What does it mean to be scientifically literate? Well first off, you need to know what it means to be literate; being literate is having the ability to read and write (Oxford University Press, 2016). Having this ability to read and write helps us in everyday life without us really noticing. For example, being literate means that we can read newspapers and read and write text messages. So, from using this concept of what it means to be literate, I would presume that being scientifically literate means having the ability to understand scientific terminology and use it accurately in writing.
Understanding scientific literacy and being able to use them means that someone has the ability to pose questions about science. This means that they can understand and draw conclusions from experiments, understand why specific reactions are happening and are able to explain it. It is important that anyone who wishes to teach or explain science must be, to some extent, scientifically literate.
“If our attitudes are based on accurate knowledge they are more likely to be positive than if based on hearsay and innuendo. However, research (Irwin and Wynne, 1996; Miller et al., 1997) indicates that scientific literacy is not common in society and is an extremely complex concept, although many adults are extremely competent on a need-to-know basis.” (Johnston, 2005, p.109). Scientific literacy means having an understanding of science, but not only this, it means being able to form questions and conclusions from the evidence found through experiments. Teaching fair testing in school science links to scientific literacy in many ways, for example ensuring variables in an experiment are valid and that information gathered is reliable. In our group, we created our own task to demonstrate fair testing. We had 4 groups of people, all at different starting points trying to throw an object into a hula-hoop. Group 1 were closest and had a bean bag whilst Group 4 were furthest away and had to throw a shuttlecock. There were other variable such as which hand to throw with, the angle on which they were throwing and the size of the hula-hoop. Group 1 would be more likely to achieve this, and Group 4 didn’t have much chance of achieving this. By demonstrating this in school it shows how fair testing is important for a valid and fair result. However, if all the pupils were to throw from the same angle and the same distance with the same object, the results would be valid and reliable and no one would be disadvantaged. This links to scientific literacy as it lets the children understand more about variables and they may be able to form questions and conclusions from this. (287 words)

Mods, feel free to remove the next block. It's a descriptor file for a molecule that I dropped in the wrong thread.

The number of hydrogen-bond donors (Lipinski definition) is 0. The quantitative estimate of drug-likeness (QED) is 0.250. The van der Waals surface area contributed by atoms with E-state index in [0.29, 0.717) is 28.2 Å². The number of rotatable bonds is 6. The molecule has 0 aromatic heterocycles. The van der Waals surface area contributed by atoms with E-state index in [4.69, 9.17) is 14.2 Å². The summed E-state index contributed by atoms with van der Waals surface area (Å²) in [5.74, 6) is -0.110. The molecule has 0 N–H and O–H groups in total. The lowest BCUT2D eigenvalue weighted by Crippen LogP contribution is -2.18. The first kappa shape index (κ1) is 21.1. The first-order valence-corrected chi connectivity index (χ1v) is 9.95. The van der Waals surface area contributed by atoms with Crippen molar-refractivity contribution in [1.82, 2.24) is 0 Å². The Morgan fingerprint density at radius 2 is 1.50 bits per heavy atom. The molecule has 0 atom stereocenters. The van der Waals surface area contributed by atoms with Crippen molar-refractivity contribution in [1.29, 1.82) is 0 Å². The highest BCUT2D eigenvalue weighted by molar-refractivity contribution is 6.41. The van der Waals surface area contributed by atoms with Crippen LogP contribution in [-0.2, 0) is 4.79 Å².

Johnston, J. (2005) Early explorations in science. 2nd edn. Maidenhead, England: Open University Press.
Brodie, Danielle, Kiera and Micha